nient suits to the king, but modestly left the memory and consideration of all they had done, or undergone, to his majesty's own gracious reflexions. They were observed to be most importunate, who had deserved least, and were least capable to perform any notable service; and none had more esteem of themselves, and believed preferment to be more due to them, than a sort of men who had most loudly began the king's health in taverns; especially if, for any disorders which had accompanied it, they had suffered imprisonment, without any other pretence of merit, or running any other hazard a.”- - These are the words of Clarendon : words of severity, but perhaps justice, to many of his party; though they come with a very ill grace from a man who received twenty thousand pounds, from the king's bounty, soon after his arrival in England 6: who had never suffered imprisonment, or run hazard in the field, for the royal cause; and who, moreover, had procured of the king the manor of Cornbury, in Oxfordshire, forfeited by the attainder of Sir John Danvers, one of the late king's judges. We are not to wonder then that the cavaliers complained highly of their being neglected, as Burnet assures us they did: or that, upon Clarendon's beating down the value they set on their services, an implacable hatred took place in the breasts of many of them against him. For to be neglected, and contemned at the same time, by persons we have wished to serve, and for whom we have suffered, is hardly to be borne by men of virtue; much less
Clarendon's Continuation, vol. II. p. 35. o Id. p. 60. Athena, vol. II. c. 534. See Burnet, vol. I p. 165.
and even towards the memory of his father, ,
by those unacquainted with it. If his lordship, as was given out, advised the king to gain his enemies, since he was sure of his friends by their principles; we cannot be at a loss to account for their ill will.
Burnet observes of his majesty, that " he had been obliged to so many, who had been faithful to him, and careful of him, that he seemed afterwards to resolve to make an equal return to them all: and finding it not easy to reward them all as they deserved, he forgot them all alike. Most princes seem to have this pretty deep in them; and to think, that they ought never to remember past services, but that their acceptance of them is a full reward. He, of all in our age, exerted this piece of prerogative in the amplest manner: for he never seemed to charge his memory, or trouble his thoughts, with the sense of any of the services that had been done him a.”pears also, from the satires of the times, that ingratitude was imputed to Charles.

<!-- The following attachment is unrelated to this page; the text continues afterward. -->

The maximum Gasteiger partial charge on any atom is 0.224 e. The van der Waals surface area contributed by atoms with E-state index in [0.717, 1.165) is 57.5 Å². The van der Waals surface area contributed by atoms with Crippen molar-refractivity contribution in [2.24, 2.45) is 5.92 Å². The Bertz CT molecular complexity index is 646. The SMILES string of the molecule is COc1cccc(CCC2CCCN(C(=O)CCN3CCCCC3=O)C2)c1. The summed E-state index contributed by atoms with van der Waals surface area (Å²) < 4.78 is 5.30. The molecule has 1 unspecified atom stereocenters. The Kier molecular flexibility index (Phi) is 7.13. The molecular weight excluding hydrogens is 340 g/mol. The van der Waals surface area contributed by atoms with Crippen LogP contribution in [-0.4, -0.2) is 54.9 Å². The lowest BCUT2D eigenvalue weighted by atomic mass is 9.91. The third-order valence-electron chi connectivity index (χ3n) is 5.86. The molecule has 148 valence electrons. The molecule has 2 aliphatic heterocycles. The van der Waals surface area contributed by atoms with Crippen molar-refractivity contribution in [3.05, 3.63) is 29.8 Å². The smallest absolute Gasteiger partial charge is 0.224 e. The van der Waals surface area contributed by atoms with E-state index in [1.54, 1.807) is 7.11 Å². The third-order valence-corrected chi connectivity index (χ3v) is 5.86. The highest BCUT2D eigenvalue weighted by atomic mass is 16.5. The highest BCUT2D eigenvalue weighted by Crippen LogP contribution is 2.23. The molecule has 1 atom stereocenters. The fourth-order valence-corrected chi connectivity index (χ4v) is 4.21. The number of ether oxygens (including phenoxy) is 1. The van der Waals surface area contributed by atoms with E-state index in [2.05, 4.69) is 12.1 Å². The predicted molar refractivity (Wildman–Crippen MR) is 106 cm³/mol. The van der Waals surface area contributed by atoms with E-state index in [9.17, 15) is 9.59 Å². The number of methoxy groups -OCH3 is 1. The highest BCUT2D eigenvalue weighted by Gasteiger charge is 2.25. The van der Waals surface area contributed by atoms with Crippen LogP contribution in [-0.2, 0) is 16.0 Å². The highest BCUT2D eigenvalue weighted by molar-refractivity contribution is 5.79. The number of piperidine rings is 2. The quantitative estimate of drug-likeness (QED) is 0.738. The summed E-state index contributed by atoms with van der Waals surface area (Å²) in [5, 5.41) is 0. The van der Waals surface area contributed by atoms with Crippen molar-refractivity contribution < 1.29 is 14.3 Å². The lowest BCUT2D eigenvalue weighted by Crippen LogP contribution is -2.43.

« His father's foes he does reward,
Preserving those that cut off's head:
Never was any king endu'd
" To see them who suffer'd for father and son,
a Burnet, vol. I. p. 611,
he was wanting in that respect, which his
This was the language of the times. Nor did it want truth for its foundation. Lord Clarendon, as we have seen, endeavours to excuse and justify his master; bụt how very poorly, is about to appear. I will not here take notice of Charles's treatment of the body of the presbyterians, to whom he, in a good measure, owed his crown: but will confine myself to the cases of a few persons, one of whom only was of that persuasion. The marquis of Argyle was executed, as it is well known, soon after Charles had taken possession of the three kingdoms. He had been looked on as an enemy by the former king ;-he certainly was so to his designs; --and it was alledged, “ that he had hindered the Scots from inviting his majesty, and, as long as possible, kept him from being received by them :" but, at the same time, it is confessed, “ that when there was no remedy, and that he was actually landed, no man paid him so much reverence and outward respect, and gave so good an example to all others, with what veneration their king ought to be treated, as the marquis of Argyle did; and in a very short time made himself agreeable and acceptable to him. And though he never consented to any one thing of moment which the king asked of him, and even in those seasons in which he was used with the most rudeness by the clergy, and with some barbarity by his son the lord Lorne, whom he had made captain of his majesty's guard, to guard him from his friends, and from all who he desired should have access to him; the marquis still had that address, that he perswaded him all was for the best. When the other faction prevailed, in which there were likewise crafty managers, and that his counsels were commonly rejected, he carried himself so, that they who